Since I was a young child, Mother Nature has been like a mother to me. My biological mother had little interest in my whimsical ways and so many a day would find me dangling my feet in a rippling stream or laying in a buttercup meadow with only the wild things as my companions.
I could so easily have been lonely but instead found such richness and pleasure in the dragonflies and sticklebacks, swallows and natterjacks that every day spent in Nature was like a new adventure for me. This love and closeness to Nature has never left me. It still fills my life and has formed the basis of my work with others, which is sharing the wonders of the natural world and ways to deepen our connections to it.
There is no such thing as a weed!
I was shown very early on that there was no such thing as a weed; just human ignorance of their presence and purpose. Over time I came to define Nature’s Garden as basically falling into four categories:
1. very human friendly
2. human friendly when available
3. useable if necessary
4. poisonous to humans
In the ‘very human-friendly’ category are some common plants like nettles and dandelions. The ‘very human-friendly’ category is common in almost every part of the world and most often these are the plants that are called ‘weeds’. How ignorant some people are of the common weed! They are in fact master healers, termed common simply because they are so abundant and potentially helpful to us and yet for the most part many humans choose to neither eat them or make tonics from them but instead do all they can to destroy them! Dandelions are excellent for the digestive system, kidneys and liver. Nettles cleanse the blood. Other common ‘weeds’ are equally as valuable such as mallow, plantain and bramble. Right beside us growing along our human pathways are some very helpful plant allies; beneath our feet are amazing healthful friends, making themselves available to us whenever we wish.
Human-friendly when available
In the ‘human-friendly when available’ category I place the seasonal varieties of fruits, berries, herbs, leaves and flowers such as sweet violets, lime flowers, meadowsweet and various nuts. Traveling through the year, a Wild Walker comes to understand that each season has specific plants available; each habitat also. In the desert, for example, we find plants adapted to drought and scorching heat like Aloe Vera, which is commonly used for burns and ‘hot’ conditions like inflammation. I sometimes take notes so that I can remember, for example, where I discovered a sweet chestnut or a field maple – so that I can return there later in the year should I need to.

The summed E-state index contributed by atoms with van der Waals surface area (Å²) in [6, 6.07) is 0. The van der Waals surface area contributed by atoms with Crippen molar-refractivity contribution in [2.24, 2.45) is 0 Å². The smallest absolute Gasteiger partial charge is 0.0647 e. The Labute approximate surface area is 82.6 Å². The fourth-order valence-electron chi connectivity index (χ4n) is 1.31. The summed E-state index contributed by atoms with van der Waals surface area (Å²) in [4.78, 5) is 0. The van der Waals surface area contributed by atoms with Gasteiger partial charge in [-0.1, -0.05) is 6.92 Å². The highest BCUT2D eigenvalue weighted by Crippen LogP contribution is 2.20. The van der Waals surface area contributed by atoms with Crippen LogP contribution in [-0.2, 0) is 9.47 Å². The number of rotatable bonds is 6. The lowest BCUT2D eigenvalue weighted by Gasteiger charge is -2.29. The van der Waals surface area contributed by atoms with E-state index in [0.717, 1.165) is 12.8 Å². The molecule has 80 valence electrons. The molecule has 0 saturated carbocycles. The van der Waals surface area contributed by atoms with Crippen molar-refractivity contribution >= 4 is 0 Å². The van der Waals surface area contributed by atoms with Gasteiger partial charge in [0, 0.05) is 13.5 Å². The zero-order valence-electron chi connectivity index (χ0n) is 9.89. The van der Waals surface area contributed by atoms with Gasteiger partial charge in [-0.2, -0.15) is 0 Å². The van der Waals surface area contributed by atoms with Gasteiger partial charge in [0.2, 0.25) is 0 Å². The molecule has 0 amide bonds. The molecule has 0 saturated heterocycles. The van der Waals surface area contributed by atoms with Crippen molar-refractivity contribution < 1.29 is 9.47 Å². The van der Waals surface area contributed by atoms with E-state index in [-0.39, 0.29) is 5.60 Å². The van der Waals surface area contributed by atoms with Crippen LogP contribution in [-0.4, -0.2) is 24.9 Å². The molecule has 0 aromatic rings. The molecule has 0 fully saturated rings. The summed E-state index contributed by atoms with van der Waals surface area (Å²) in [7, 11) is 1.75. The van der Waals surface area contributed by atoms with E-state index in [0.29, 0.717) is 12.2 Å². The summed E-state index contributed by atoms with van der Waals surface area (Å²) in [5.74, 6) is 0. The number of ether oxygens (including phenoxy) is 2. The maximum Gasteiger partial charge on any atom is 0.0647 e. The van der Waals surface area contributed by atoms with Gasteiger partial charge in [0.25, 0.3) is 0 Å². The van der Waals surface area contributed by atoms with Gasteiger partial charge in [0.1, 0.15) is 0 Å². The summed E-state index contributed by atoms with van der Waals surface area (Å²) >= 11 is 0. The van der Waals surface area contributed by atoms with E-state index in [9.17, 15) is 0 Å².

Useable if necessary
In the ‘useable if necessary’ category I include varieties either because they are only found in rarer habitats or they have contra-indications of some kind, such as guelder rose – used by our ancestors for coughs and cramps. The berries should not be eaten raw, nor should this plant be used by pregnant women or anyone with low blood pressure, as it is a muscle relaxant. It also has a strange, lingering aftertaste to it. There are other plants more commonly found for coughs, like honeysuckle, that are much more human-friendly and also taste more palatable, but one should only ever use its flowers and leaves; the berries are poisonous!
Poisonous to humans
The ‘poisonous to humans’ category is self-explanatory, and should never be underestimated when harvesting things from the wild! There are several species that can kill a human in minutes such as Hemlock Water Dropwort. Many others can be fatal too, especially from the fungi family and others such as Deadly Nightshade also known as Belladonna (beautiful lady). It was named this because it dilated the eyes of those that took it, but is actually highly toxic and not in common use today. The wild world needs to be treated with a great deal of respect because in it is things that can “kill as well as cure”! The wild is a wonderful, magical, abundant vibrant garden when one has the right knowledge and understanding of it, but self education is an absolute necessity before going out a-gathering.
Wild walking through the seasons, in an ancient woodland or along a winding track, or following a river or valley, one will always find something that is an herb or spice, a medicinal flower or edible leaf. In the Northern hemisphere spring and autumn are the most abundant and winter the least but there are still things available – especially from the trees. From smudge sticks to massage oils, to super greens and floral syrups, Mother Nature is a beautifully crafted gift of creation – for me there is no doubt she is our Garden of Eden.